A word of warning to those in search of sponsorship

The large amounts of money that move around in motor racing circles have been known to attract a range of people, from those who are happy to cut a few corners to others who see the potential for a sting. We hear on the Formula 1 grapevine that a rather nasty sting is being perpetrated at the moment.

The story is as follows: an approach is made to a racing team - be that in F1, GP2, A1 Grand Prix or even sports car racing. There is a big unnamed sponsor with an urgent need to spend six million Euros. There is a plausible enough explanation, relating to tax efficiency, and there are hints from the sponsor's representative that that this could be the start of a much bigger long-term deal. The plan is for the sponsor to pay 40% of the money immediately, with 60% at the end of the company's financial year in 2007. The only proviso is that the team must agree to pay the sponsor's marketing agency a fee, of around 30% of the money it receives. This is all totally legal.

The sponsor says that it will provide half the first payment in cash, in Swiss Francs. And requests that half of the fee to the marketing agency also be paid in cash - in Euros. The deal is that the remainder of the money will be sent by wire transfer once the contract is signed and before any cash is exchanged. The plan put forward is for a meeting at a bank in northern Italy. The team is asked to bring an invoice, a sponsorship contract and, let us say, 360,000 Euros in cash. The sponsor says he will appear at the meeting with 1.9m Swiss Francs, half the first sponsorship payment. It has been arranged that both parties will have the ability to use the banks counting machines to verify that the rights amounts of cash are being exchanged. The sponsor says that the other 1.9m Swiss Frances will be sent by wire transfer after the contracts are signed and before the cash is exchanged. The team will be able to wait until it receives confirmation that the wire transfer has arrived at its bank, then, and only then, will the team and the sponsor exchange their cash.

The sponsor's representative goes on to say that the brand and the contracting sponsor's vehicle will all be revealed at the meeting, identities will be confirmed by passports, and all relevant details can then be included in the contract and the invoice.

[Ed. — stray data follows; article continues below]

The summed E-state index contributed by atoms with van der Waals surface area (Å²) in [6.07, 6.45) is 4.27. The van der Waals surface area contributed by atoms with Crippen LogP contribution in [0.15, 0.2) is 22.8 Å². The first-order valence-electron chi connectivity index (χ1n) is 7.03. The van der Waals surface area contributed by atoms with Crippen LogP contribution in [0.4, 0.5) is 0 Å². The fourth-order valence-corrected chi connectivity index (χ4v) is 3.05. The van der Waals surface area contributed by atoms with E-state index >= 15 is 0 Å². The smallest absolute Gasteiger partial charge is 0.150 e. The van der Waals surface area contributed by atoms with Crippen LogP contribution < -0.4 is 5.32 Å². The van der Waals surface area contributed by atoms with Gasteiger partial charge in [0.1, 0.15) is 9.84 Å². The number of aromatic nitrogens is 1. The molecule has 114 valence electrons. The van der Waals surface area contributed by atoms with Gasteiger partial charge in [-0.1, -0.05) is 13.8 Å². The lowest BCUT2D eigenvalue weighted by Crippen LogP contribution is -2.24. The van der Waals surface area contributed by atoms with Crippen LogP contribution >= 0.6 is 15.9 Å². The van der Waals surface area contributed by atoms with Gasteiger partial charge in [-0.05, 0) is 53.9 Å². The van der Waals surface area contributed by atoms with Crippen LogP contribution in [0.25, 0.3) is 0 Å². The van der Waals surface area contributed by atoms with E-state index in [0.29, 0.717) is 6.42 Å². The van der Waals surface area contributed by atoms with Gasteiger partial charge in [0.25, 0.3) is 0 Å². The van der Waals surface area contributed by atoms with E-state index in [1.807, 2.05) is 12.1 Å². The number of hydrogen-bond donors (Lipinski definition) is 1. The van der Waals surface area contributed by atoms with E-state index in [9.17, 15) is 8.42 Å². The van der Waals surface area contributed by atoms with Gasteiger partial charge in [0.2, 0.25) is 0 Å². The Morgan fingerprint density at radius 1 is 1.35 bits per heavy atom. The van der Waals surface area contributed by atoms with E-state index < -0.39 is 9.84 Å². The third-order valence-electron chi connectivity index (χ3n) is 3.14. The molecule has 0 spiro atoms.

For a student of racing sponsorship deals, this sounds like the sort of deals that were rumoured to have been around motor racing back in the 1980s, which allowed companies to move money in and out of countries which had currency restrictions, using a double invoice scheme. The team may suspect that the deal is slightly dodgy but the money is tempting. The team sends its marketing people to the bank with the cash. The contract is signed. The wire transfer instructions are given by the sponsor. Within the hour the bank provides a copy of a telex confirming safe receipt, and the cash, once counted, is exchanged. Everyone departs as friends.

The problem is that no money has been wired. The sponsor has a man on the inside of the bank who has faked the wire transfer. When the team tries to contact the sponsor, they discover that the contact numbers no longer work and that the IDs provided were also fakes. The 1.9m Swiss Francs they have turns out to be counterfeit money. Swiss Francs are not easy to counterfeit but there are, apparently, some very good copies now coming out of Asia.

The team decides that it is probably best not to tell the police because the deal was a little on the dodgy side and thus a perfect crime has been perpetrated with the bandits getting away with 360,000 Euros.

There is, apparently, a twist to the scam that ensures that the crooks get the money no matter what. Once the team commits to the meeting, the crooks keep an eye on them. If there are signs that the team is suspicious the party carrying the cash will be mugged before the meeting. If the team asks for checks to be made on the cash at the bank and decides not to get involved, the party will be mugged on its way home.

The only way to stop such a scam is to publicise it - without naming names.

Which is what we are doing here.

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